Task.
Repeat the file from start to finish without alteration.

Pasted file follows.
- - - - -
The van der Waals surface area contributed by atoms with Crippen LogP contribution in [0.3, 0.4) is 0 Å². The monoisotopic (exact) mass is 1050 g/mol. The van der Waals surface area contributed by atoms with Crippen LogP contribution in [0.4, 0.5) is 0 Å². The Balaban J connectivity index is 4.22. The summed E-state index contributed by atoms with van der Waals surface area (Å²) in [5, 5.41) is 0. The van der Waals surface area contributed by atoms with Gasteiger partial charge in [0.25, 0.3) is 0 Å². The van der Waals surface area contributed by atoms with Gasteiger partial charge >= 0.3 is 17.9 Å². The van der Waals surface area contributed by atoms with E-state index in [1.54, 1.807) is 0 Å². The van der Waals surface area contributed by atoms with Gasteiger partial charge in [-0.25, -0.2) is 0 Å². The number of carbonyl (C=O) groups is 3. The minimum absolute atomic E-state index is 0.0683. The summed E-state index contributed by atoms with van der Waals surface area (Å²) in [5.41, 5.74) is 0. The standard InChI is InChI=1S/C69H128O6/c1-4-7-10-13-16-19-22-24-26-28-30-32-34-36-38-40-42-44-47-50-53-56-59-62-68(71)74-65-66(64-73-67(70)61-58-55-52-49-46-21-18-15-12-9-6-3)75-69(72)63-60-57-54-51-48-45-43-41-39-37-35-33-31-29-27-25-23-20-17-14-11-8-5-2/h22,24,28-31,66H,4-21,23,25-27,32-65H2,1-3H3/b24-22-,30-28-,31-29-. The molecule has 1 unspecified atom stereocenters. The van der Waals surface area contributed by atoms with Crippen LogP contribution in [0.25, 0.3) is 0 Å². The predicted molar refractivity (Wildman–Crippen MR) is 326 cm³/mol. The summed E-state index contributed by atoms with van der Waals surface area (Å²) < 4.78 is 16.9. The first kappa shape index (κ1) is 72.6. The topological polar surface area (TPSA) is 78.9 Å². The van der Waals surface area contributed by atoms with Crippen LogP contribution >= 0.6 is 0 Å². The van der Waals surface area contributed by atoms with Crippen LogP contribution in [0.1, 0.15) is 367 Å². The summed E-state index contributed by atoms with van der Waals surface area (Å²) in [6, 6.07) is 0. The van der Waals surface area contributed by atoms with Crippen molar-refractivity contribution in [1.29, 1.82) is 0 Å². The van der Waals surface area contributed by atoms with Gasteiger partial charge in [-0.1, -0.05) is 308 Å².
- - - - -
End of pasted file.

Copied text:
The van der Waals surface area contributed by atoms with Crippen LogP contribution in [0.3, 0.4) is 0 Å². The monoisotopic (exact) mass is 1050 g/mol. The van der Waals surface area contributed by atoms with Crippen LogP contribution in [0.4, 0.5) is 0 Å². The Balaban J connectivity index is 4.22. The summed E-state index contributed by atoms with van der Waals surface area (Å²) in [5, 5.41) is 0. The van der Waals surface area contributed by atoms with Gasteiger partial charge in [0.25, 0.3) is 0 Å². The van der Waals surface area contributed by atoms with Gasteiger partial charge >= 0.3 is 17.9 Å². The van der Waals surface area contributed by atoms with E-state index in [1.54, 1.807) is 0 Å². The van der Waals surface area contributed by atoms with Gasteiger partial charge in [-0.25, -0.2) is 0 Å². The number of carbonyl (C=O) groups is 3. The minimum absolute atomic E-state index is 0.0683. The summed E-state index contributed by atoms with van der Waals surface area (Å²) in [5.41, 5.74) is 0. The standard InChI is InChI=1S/C69H128O6/c1-4-7-10-13-16-19-22-24-26-28-30-32-34-36-38-40-42-44-47-50-53-56-59-62-68(71)74-65-66(64-73-67(70)61-58-55-52-49-46-21-18-15-12-9-6-3)75-69(72)63-60-57-54-51-48-45-43-41-39-37-35-33-31-29-27-25-23-20-17-14-11-8-5-2/h22,24,28-31,66H,4-21,23,25-27,32-65H2,1-3H3/b24-22-,30-28-,31-29-. The molecule has 1 unspecified atom stereocenters. The van der Waals surface area contributed by atoms with Crippen LogP contribution in [0.25, 0.3) is 0 Å². The predicted molar refractivity (Wildman–Crippen MR) is 326 cm³/mol. The summed E-state index contributed by atoms with van der Waals surface area (Å²) < 4.78 is 16.9. The first kappa shape index (κ1) is 72.6. The topological polar surface area (TPSA) is 78.9 Å². The van der Waals surface area contributed by atoms with Crippen LogP contribution >= 0.6 is 0 Å². The van der Waals surface area contributed by atoms with Crippen LogP contribution in [0.1, 0.15) is 367 Å². The summed E-state index contributed by atoms with van der Waals surface area (Å²) in [6, 6.07) is 0. The van der Waals surface area contributed by atoms with Crippen molar-refractivity contribution in [1.29, 1.82) is 0 Å². The van der Waals surface area contributed by atoms with Gasteiger partial charge in [-0.1, -0.05) is 308 Å².